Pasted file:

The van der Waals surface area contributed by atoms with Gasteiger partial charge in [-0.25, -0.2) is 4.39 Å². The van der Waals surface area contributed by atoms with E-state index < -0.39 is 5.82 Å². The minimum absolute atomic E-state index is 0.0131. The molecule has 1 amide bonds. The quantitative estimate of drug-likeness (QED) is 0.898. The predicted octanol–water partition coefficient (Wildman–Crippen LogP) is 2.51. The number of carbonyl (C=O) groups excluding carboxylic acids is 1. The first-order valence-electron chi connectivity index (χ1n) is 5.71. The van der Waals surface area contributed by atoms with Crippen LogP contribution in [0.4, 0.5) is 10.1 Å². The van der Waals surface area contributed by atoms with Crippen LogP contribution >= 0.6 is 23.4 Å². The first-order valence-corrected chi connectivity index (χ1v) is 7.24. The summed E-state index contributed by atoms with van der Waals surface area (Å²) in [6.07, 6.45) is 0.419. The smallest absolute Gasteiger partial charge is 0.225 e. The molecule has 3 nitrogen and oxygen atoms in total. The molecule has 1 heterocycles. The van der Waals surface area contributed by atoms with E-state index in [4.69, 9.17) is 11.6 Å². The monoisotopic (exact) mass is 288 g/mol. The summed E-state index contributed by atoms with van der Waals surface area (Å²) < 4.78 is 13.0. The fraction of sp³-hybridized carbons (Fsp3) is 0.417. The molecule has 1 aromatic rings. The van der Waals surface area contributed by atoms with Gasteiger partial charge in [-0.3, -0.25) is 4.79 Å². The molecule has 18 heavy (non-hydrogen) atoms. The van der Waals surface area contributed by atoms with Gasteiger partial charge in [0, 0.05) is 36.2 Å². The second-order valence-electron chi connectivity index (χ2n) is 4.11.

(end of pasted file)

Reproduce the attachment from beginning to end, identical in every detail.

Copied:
The van der Waals surface area contributed by atoms with Gasteiger partial charge in [-0.25, -0.2) is 4.39 Å². The van der Waals surface area contributed by atoms with E-state index < -0.39 is 5.82 Å². The minimum absolute atomic E-state index is 0.0131. The molecule has 1 amide bonds. The quantitative estimate of drug-likeness (QED) is 0.898. The predicted octanol–water partition coefficient (Wildman–Crippen LogP) is 2.51. The number of carbonyl (C=O) groups excluding carboxylic acids is 1. The first-order valence-electron chi connectivity index (χ1n) is 5.71. The van der Waals surface area contributed by atoms with Crippen LogP contribution in [0.4, 0.5) is 10.1 Å². The van der Waals surface area contributed by atoms with Crippen LogP contribution >= 0.6 is 23.4 Å². The first-order valence-corrected chi connectivity index (χ1v) is 7.24. The summed E-state index contributed by atoms with van der Waals surface area (Å²) in [6.07, 6.45) is 0.419. The smallest absolute Gasteiger partial charge is 0.225 e. The molecule has 3 nitrogen and oxygen atoms in total. The molecule has 1 heterocycles. The van der Waals surface area contributed by atoms with E-state index in [4.69, 9.17) is 11.6 Å². The monoisotopic (exact) mass is 288 g/mol. The summed E-state index contributed by atoms with van der Waals surface area (Å²) < 4.78 is 13.0. The fraction of sp³-hybridized carbons (Fsp3) is 0.417. The molecule has 1 aromatic rings. The van der Waals surface area contributed by atoms with Gasteiger partial charge in [-0.3, -0.25) is 4.79 Å². The molecule has 18 heavy (non-hydrogen) atoms. The van der Waals surface area contributed by atoms with Gasteiger partial charge in [0, 0.05) is 36.2 Å². The second-order valence-electron chi connectivity index (χ2n) is 4.11.